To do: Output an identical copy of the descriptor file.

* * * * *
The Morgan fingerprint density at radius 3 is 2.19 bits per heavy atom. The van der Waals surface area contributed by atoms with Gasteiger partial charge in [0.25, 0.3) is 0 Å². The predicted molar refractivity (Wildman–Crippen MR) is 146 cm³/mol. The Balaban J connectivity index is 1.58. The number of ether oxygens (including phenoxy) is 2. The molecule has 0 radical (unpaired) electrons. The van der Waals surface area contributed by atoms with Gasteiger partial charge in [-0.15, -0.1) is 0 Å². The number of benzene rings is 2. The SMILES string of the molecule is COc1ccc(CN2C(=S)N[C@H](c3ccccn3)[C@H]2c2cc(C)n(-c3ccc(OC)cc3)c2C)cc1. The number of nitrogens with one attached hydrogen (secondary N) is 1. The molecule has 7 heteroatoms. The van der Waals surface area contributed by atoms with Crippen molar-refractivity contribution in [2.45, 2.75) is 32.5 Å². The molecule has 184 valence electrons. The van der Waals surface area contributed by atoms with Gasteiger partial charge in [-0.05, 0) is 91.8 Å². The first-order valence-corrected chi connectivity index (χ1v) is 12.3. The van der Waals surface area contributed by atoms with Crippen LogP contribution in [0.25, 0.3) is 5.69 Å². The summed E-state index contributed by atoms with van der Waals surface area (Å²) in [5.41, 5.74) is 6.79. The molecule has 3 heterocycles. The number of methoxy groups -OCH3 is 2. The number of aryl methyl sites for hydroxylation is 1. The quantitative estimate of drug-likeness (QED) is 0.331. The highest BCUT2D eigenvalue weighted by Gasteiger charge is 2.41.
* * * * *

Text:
The Morgan fingerprint density at radius 3 is 2.19 bits per heavy atom. The van der Waals surface area contributed by atoms with Gasteiger partial charge in [0.25, 0.3) is 0 Å². The predicted molar refractivity (Wildman–Crippen MR) is 146 cm³/mol. The Balaban J connectivity index is 1.58. The number of ether oxygens (including phenoxy) is 2. The molecule has 0 radical (unpaired) electrons. The van der Waals surface area contributed by atoms with Gasteiger partial charge in [-0.15, -0.1) is 0 Å². The number of benzene rings is 2. The SMILES string of the molecule is COc1ccc(CN2C(=S)N[C@H](c3ccccn3)[C@H]2c2cc(C)n(-c3ccc(OC)cc3)c2C)cc1. The number of nitrogens with one attached hydrogen (secondary N) is 1. The molecule has 7 heteroatoms. The van der Waals surface area contributed by atoms with Crippen molar-refractivity contribution in [2.45, 2.75) is 32.5 Å². The molecule has 184 valence electrons. The van der Waals surface area contributed by atoms with Gasteiger partial charge in [-0.05, 0) is 91.8 Å². The first-order valence-corrected chi connectivity index (χ1v) is 12.3. The van der Waals surface area contributed by atoms with Crippen LogP contribution in [0.25, 0.3) is 5.69 Å². The summed E-state index contributed by atoms with van der Waals surface area (Å²) in [5.41, 5.74) is 6.79. The molecule has 3 heterocycles. The number of methoxy groups -OCH3 is 2. The number of aryl methyl sites for hydroxylation is 1. The quantitative estimate of drug-likeness (QED) is 0.331. The highest BCUT2D eigenvalue weighted by Gasteiger charge is 2.41.